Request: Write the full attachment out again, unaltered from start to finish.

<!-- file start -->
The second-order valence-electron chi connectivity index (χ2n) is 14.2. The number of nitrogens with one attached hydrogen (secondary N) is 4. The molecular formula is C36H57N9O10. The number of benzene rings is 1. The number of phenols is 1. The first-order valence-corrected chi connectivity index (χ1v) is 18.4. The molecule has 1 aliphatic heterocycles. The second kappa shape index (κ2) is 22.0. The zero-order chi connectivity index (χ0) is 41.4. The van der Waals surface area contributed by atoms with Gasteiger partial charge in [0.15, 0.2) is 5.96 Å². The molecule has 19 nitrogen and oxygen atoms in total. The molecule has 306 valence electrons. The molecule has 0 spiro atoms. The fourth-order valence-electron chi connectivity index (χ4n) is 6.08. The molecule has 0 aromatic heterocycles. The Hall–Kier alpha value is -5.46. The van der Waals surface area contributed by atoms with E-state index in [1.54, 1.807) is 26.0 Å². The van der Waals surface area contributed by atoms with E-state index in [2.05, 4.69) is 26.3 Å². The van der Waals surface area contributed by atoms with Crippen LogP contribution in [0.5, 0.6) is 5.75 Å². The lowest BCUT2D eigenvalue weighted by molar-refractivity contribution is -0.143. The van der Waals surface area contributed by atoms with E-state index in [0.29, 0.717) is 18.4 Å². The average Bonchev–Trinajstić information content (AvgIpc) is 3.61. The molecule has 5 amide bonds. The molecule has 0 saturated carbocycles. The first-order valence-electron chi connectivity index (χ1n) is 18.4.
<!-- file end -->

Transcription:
The second-order valence-electron chi connectivity index (χ2n) is 14.2. The number of nitrogens with one attached hydrogen (secondary N) is 4. The molecular formula is C36H57N9O10. The number of benzene rings is 1. The number of phenols is 1. The first-order valence-corrected chi connectivity index (χ1v) is 18.4. The molecule has 1 aliphatic heterocycles. The second kappa shape index (κ2) is 22.0. The zero-order chi connectivity index (χ0) is 41.4. The van der Waals surface area contributed by atoms with Gasteiger partial charge in [0.15, 0.2) is 5.96 Å². The molecule has 19 nitrogen and oxygen atoms in total. The molecule has 306 valence electrons. The molecule has 0 spiro atoms. The fourth-order valence-electron chi connectivity index (χ4n) is 6.08. The molecule has 0 aromatic heterocycles. The Hall–Kier alpha value is -5.46. The van der Waals surface area contributed by atoms with E-state index in [1.54, 1.807) is 26.0 Å². The van der Waals surface area contributed by atoms with E-state index in [2.05, 4.69) is 26.3 Å². The van der Waals surface area contributed by atoms with Crippen LogP contribution in [0.5, 0.6) is 5.75 Å². The lowest BCUT2D eigenvalue weighted by molar-refractivity contribution is -0.143. The van der Waals surface area contributed by atoms with E-state index in [0.29, 0.717) is 18.4 Å². The average Bonchev–Trinajstić information content (AvgIpc) is 3.61. The molecule has 5 amide bonds. The molecule has 0 saturated carbocycles. The first-order valence-electron chi connectivity index (χ1n) is 18.4.